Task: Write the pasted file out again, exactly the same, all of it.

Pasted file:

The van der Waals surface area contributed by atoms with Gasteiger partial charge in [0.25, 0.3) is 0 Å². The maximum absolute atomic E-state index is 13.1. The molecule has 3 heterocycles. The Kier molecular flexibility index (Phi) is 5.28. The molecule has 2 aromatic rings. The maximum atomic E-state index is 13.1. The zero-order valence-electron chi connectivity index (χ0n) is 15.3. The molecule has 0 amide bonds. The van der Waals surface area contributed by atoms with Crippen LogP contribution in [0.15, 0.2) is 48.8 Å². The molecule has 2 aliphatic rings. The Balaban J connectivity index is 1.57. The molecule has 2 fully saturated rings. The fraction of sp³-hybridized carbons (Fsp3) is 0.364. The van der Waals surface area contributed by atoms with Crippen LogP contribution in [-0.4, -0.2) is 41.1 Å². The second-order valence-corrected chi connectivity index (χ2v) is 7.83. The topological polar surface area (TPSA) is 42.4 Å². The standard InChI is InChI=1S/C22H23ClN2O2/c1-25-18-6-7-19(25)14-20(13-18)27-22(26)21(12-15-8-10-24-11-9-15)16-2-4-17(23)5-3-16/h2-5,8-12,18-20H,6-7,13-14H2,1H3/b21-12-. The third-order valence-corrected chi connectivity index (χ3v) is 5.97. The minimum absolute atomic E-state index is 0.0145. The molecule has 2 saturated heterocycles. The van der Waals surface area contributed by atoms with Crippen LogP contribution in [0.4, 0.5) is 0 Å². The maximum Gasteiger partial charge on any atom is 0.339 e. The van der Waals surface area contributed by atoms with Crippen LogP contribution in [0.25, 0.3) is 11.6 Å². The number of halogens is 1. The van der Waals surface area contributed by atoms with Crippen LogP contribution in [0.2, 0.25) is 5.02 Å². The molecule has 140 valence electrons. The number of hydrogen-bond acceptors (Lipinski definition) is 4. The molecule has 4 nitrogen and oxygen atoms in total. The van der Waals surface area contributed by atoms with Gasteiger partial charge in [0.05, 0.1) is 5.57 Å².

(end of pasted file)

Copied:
The van der Waals surface area contributed by atoms with Gasteiger partial charge in [0.25, 0.3) is 0 Å². The maximum absolute atomic E-state index is 13.1. The molecule has 3 heterocycles. The Kier molecular flexibility index (Phi) is 5.28. The molecule has 2 aromatic rings. The maximum atomic E-state index is 13.1. The zero-order valence-electron chi connectivity index (χ0n) is 15.3. The molecule has 0 amide bonds. The van der Waals surface area contributed by atoms with Crippen LogP contribution in [0.15, 0.2) is 48.8 Å². The molecule has 2 aliphatic rings. The Balaban J connectivity index is 1.57. The molecule has 2 fully saturated rings. The fraction of sp³-hybridized carbons (Fsp3) is 0.364. The van der Waals surface area contributed by atoms with Crippen LogP contribution in [-0.4, -0.2) is 41.1 Å². The second-order valence-corrected chi connectivity index (χ2v) is 7.83. The topological polar surface area (TPSA) is 42.4 Å². The standard InChI is InChI=1S/C22H23ClN2O2/c1-25-18-6-7-19(25)14-20(13-18)27-22(26)21(12-15-8-10-24-11-9-15)16-2-4-17(23)5-3-16/h2-5,8-12,18-20H,6-7,13-14H2,1H3/b21-12-. The third-order valence-corrected chi connectivity index (χ3v) is 5.97. The minimum absolute atomic E-state index is 0.0145. The molecule has 2 saturated heterocycles. The van der Waals surface area contributed by atoms with Crippen LogP contribution in [0.4, 0.5) is 0 Å². The maximum Gasteiger partial charge on any atom is 0.339 e. The van der Waals surface area contributed by atoms with Crippen LogP contribution in [0.25, 0.3) is 11.6 Å². The number of halogens is 1. The van der Waals surface area contributed by atoms with Crippen LogP contribution in [0.2, 0.25) is 5.02 Å². The molecule has 140 valence electrons. The number of hydrogen-bond acceptors (Lipinski definition) is 4. The molecule has 4 nitrogen and oxygen atoms in total. The van der Waals surface area contributed by atoms with Gasteiger partial charge in [0.05, 0.1) is 5.57 Å².